Refrigerant laws are changing. If you have an air conditioner or heat pump, it’s helpful to be familiar with the differences in refrigerants R-22 and R-410A. If you haven’t been hearing about these refrigerants, it’s likely that you will be.
R-22 has long been used in air conditioners and heat pumps. It moves heat out of the home, transferring it to the outdoors. But not all refrigerants are the same. Namely, refrigerant R-22 has been shown to deplete the Earth’s ozone layer and contribute greenhouse gases to the environment, speeding up global warming.

In 1987, an international treaty, the Montreal Protocol, was adopted to eliminate the production of ozone-depleting chemicals. As a result, the U.S. government has taken steps to ban the use of R-22, and the Environmental Protection Agency has developed a schedule for phasing out production of this refrigerant. All R-22 manufacturing in the United States will be ceased by 2020. Only R-22 that is on hand or has been recycled will be available for use in older air conditioners and heat pumps. If the terms of the treaty are honored worldwide, the ozone layer would be expected to recover by 2050.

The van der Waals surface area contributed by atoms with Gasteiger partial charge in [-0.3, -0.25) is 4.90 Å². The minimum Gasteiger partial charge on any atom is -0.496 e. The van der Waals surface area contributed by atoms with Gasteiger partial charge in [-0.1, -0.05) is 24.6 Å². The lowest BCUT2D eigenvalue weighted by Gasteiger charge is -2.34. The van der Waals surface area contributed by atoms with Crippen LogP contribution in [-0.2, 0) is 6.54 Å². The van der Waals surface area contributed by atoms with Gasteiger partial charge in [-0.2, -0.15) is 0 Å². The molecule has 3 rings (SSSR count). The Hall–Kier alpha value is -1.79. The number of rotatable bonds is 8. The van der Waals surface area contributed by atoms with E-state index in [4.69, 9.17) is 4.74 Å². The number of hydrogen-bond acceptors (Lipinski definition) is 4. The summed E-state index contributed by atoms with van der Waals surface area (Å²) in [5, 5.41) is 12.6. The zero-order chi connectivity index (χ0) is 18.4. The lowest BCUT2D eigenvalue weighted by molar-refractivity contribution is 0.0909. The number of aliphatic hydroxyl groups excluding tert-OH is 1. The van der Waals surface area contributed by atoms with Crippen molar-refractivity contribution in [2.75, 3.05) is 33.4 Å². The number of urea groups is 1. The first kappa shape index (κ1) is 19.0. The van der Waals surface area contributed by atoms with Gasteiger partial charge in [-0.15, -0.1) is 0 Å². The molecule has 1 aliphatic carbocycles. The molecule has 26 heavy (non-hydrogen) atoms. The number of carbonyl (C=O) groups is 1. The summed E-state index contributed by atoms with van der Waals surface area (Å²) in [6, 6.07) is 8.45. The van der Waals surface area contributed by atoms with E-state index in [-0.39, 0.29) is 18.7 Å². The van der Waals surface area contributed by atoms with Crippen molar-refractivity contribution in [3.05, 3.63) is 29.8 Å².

You should become familiar with refrigerants R-22 and R-410A, as the latter has been earmarked to replace the old one. Here’s what you need to know:

R-22

  • It’s a hydrochlorofluorocarbon known to deplete the ozone and emit greenhouse gases.
  • Since 2010, the U.S. EPA has stopped production of equipment using R-22.
  • It’s currently used in the majority of HVAC systems across the country.

R-410A

  • This is generally the refrigerant targeted to replace R-22.
  • It has been deemed environmentally friendly, as compared with R-22, and it is not an HCFC compound.
  • All air conditioners and heat pumps manufactured after 2010 now use the safer refrigerant R-410A.
  • You cannot use R-410A in a system designed for use with R-22, and vice versa.

For more expert advice about refrigerants R-22 and R-410A, contact Apollo Home Heating, Cooling & Plumbing. We serve homeowners in greater Cincinnati.

Image via Shutterstock.com